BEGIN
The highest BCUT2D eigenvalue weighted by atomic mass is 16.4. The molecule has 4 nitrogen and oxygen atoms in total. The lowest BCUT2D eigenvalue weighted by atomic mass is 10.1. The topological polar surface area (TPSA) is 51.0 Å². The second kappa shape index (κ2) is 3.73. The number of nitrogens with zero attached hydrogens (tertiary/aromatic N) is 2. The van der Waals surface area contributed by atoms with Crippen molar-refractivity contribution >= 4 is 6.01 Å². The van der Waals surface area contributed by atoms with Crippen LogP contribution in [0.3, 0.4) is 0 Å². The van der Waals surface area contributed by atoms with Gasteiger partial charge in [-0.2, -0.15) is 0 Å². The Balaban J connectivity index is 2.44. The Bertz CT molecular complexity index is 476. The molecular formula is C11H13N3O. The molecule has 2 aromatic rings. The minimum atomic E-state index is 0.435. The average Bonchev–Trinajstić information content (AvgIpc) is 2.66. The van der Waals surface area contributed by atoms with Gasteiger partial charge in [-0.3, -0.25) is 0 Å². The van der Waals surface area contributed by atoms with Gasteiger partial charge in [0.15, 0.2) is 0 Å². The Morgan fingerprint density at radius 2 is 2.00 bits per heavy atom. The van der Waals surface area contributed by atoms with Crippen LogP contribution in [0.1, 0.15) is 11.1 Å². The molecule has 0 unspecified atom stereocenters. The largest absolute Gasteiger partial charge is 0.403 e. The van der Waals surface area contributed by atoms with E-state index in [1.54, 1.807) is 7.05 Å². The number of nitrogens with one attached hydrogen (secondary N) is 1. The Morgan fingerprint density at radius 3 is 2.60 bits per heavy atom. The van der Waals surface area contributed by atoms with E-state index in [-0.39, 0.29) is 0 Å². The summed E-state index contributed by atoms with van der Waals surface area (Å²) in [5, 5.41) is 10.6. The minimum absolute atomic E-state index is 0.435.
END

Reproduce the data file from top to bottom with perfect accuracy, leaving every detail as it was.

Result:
The highest BCUT2D eigenvalue weighted by atomic mass is 16.4. The molecule has 4 nitrogen and oxygen atoms in total. The lowest BCUT2D eigenvalue weighted by atomic mass is 10.1. The topological polar surface area (TPSA) is 51.0 Å². The second kappa shape index (κ2) is 3.73. The number of nitrogens with zero attached hydrogens (tertiary/aromatic N) is 2. The van der Waals surface area contributed by atoms with Crippen molar-refractivity contribution >= 4 is 6.01 Å². The van der Waals surface area contributed by atoms with Crippen LogP contribution in [0.3, 0.4) is 0 Å². The van der Waals surface area contributed by atoms with Gasteiger partial charge in [-0.2, -0.15) is 0 Å². The Balaban J connectivity index is 2.44. The Bertz CT molecular complexity index is 476. The molecular formula is C11H13N3O. The molecule has 2 aromatic rings. The minimum atomic E-state index is 0.435. The average Bonchev–Trinajstić information content (AvgIpc) is 2.66. The van der Waals surface area contributed by atoms with Gasteiger partial charge in [-0.3, -0.25) is 0 Å². The van der Waals surface area contributed by atoms with Gasteiger partial charge in [0.15, 0.2) is 0 Å². The Morgan fingerprint density at radius 2 is 2.00 bits per heavy atom. The van der Waals surface area contributed by atoms with Crippen LogP contribution in [0.1, 0.15) is 11.1 Å². The molecule has 0 unspecified atom stereocenters. The largest absolute Gasteiger partial charge is 0.403 e. The van der Waals surface area contributed by atoms with E-state index in [1.54, 1.807) is 7.05 Å². The number of nitrogens with one attached hydrogen (secondary N) is 1. The Morgan fingerprint density at radius 3 is 2.60 bits per heavy atom. The van der Waals surface area contributed by atoms with E-state index in [-0.39, 0.29) is 0 Å². The summed E-state index contributed by atoms with van der Waals surface area (Å²) in [5, 5.41) is 10.6. The minimum absolute atomic E-state index is 0.435.